Page 26 of The Keeper

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“She didn’t fall for me right away. Didn’t throw herself at me just because I was a pro athlete. I’m sure you’ve had that before, right? Women who want to sleep with you just so they can say they made it with a hockey star?”

“I have. It doesn’t impress me.”

“Well, Holly wasn’t like that. She was driven and smart and she wanted to keep her job. But there was this…chemistry. Something. It drew us to each other and while I maybe started out thinking of it as a challenge or a conquest, it quickly turned into something more. More meaningful. I saw the puzzle pieces fitting together. I wanted to be better because of her, for her. I wanted her to know I was worth something. Worth her love.”

“I’m not really into the love stories, though.” I shrug. It’s the God’s honest truth.

Evan frowns at his beer, but only for a moment. When he looks up, he says, “Then maybe that’s what’s wrong with your relationship.”

Touché. He’s got me there, so I change the subject. “Are you going to retire at some point?”

Evan’s eyebrows shoot up into his hairline. “That’s bold. Looking to get rid of me?”

“No. Sorry. It just seems like you’re a happy homebody. Ready to get home and do dad stuff.”

“Well, I won’t lie, I miss them when I have to travel. But I still love playing. I’m still good at it. Body’s still holding up and I’m notthatold…”

I can’t help but grin at this. Evan is probably ten years older than me. It’s not ancient for hockey, but a lot of guys go to the front office once they settle down.

Evan pays the bar tab and says he’ll see me later.


That’s what I’m feeling right now. It’s not just about being here in Vegas. It’s about life in general. Evan’s got me thinking. WhatdoI love about Emily? I felt like we barely connected when she was in town. It could be blamed on her hyper-focus on schoolwork, but really, I think we don’t have that much in common. And if her negative, somewhat patronizing comments were anything to go by, I think she feels that way too. There was a constant, uncomfortable strain between us that I’d never noticed before. I slept in the spare bedroom and Emily didn’t even comment about it. There was no kissing, no cuddling, no…connecting.The first real smile I saw was when she was texting someone just as she got to the airport to return to Montreal. Am I a fool for trying when she’s probably already left our relationship? Am I simply coldhearted that I can’t see clearly what I love about her?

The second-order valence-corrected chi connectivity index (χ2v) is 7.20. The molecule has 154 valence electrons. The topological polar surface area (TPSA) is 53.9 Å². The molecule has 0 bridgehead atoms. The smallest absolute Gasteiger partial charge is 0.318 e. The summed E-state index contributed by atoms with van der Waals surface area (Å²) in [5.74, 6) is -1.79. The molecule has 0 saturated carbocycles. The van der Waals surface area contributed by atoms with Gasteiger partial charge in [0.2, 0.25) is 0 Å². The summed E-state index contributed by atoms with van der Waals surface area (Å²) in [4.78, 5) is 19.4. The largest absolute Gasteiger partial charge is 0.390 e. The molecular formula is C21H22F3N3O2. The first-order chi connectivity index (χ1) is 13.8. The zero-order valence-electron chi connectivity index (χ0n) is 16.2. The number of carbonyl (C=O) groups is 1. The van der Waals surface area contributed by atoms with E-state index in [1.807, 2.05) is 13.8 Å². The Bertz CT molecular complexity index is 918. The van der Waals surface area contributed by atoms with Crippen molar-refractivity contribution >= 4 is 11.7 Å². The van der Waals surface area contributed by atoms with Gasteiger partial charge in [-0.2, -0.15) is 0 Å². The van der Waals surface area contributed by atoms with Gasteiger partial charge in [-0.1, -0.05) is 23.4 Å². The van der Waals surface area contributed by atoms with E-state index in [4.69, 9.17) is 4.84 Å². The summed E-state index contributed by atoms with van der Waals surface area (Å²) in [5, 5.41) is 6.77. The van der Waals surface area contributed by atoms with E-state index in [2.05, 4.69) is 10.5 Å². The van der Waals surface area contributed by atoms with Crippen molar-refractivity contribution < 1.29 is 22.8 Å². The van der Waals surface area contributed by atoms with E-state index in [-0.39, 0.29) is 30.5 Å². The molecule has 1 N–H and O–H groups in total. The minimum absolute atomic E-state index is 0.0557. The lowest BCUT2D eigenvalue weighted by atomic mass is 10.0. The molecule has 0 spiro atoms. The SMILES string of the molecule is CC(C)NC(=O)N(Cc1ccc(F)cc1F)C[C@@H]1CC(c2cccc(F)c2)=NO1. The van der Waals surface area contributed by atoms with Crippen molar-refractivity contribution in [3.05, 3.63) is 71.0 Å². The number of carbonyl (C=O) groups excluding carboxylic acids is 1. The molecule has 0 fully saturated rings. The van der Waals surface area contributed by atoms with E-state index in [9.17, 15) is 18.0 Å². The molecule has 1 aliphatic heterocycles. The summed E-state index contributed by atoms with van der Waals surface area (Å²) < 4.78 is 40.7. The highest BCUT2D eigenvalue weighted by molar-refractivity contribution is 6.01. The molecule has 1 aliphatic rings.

It’s as I’m pondering this that I receive three texts from Emily. Ones I should have been expecting if I’m honest.

Emily: I think we need some space.

Emily: This weekend was weird, and I think the distance is hard.

Emily: I’m sorry. I just need a break.

I have no idea how to respond to them, so I walk out into the evening and look for a bar with live music. It’s what I need right now. Music. When I find one worth listening to, I step in and take a seat at the bar, ordering another beer.

The music is good. Not as good as Billie’s band, if I’m comparing. Thinking back on our impromptu jam session, she really is an amazing drummer. Expressive about music in a way I could never be. I feel a little badly about how I reacted to the low-cost musical equipment she purchased for the program. In hindsight, I was still smarting from the weekend with Emily, which did not go as I envisioned. I think I took it out on Billie, who was totally valid in her point about buying cheaper equipment for kids who are just starting to learn the instruments.

I’m two beers in when someone sits next to me. A woman, with dark hair. At first, I pay her no attention as I watch the band. The crowd is picking up, and the music is growing on me.

When I turn, though, I realize it’s Billie. She smirks at me. “Hello, Cal.”


“Wondered when you’d realize I was sitting here.”

“Just here to listen to some music,” I say, taking a sip of my beer.

“Well, don’t let me stop you. I just wanted to say hi since I saw you sitting here.”


Billie’s nose and mouth do a crinkly thing that’s cute but makes me think I didn’t answer the way she wanted me to. I don’t know. I’m not good at reading people, I guess.

“Can I buy you a beer or drink of choice?” I ask after a moment.

She shrugs. She’s dressed simply, in a white T-shirt, jeans, and tall boots. Her hair is piled up big on top of her head in a wild way. It’s pretty though, the purple ends falling down, making me want to touch it. I like how she looks. Real and approachable. Sexy, but in an understated way that I like very much.

“You look nice,” I say before signaling the bartender, who comes over and gets her drink order.

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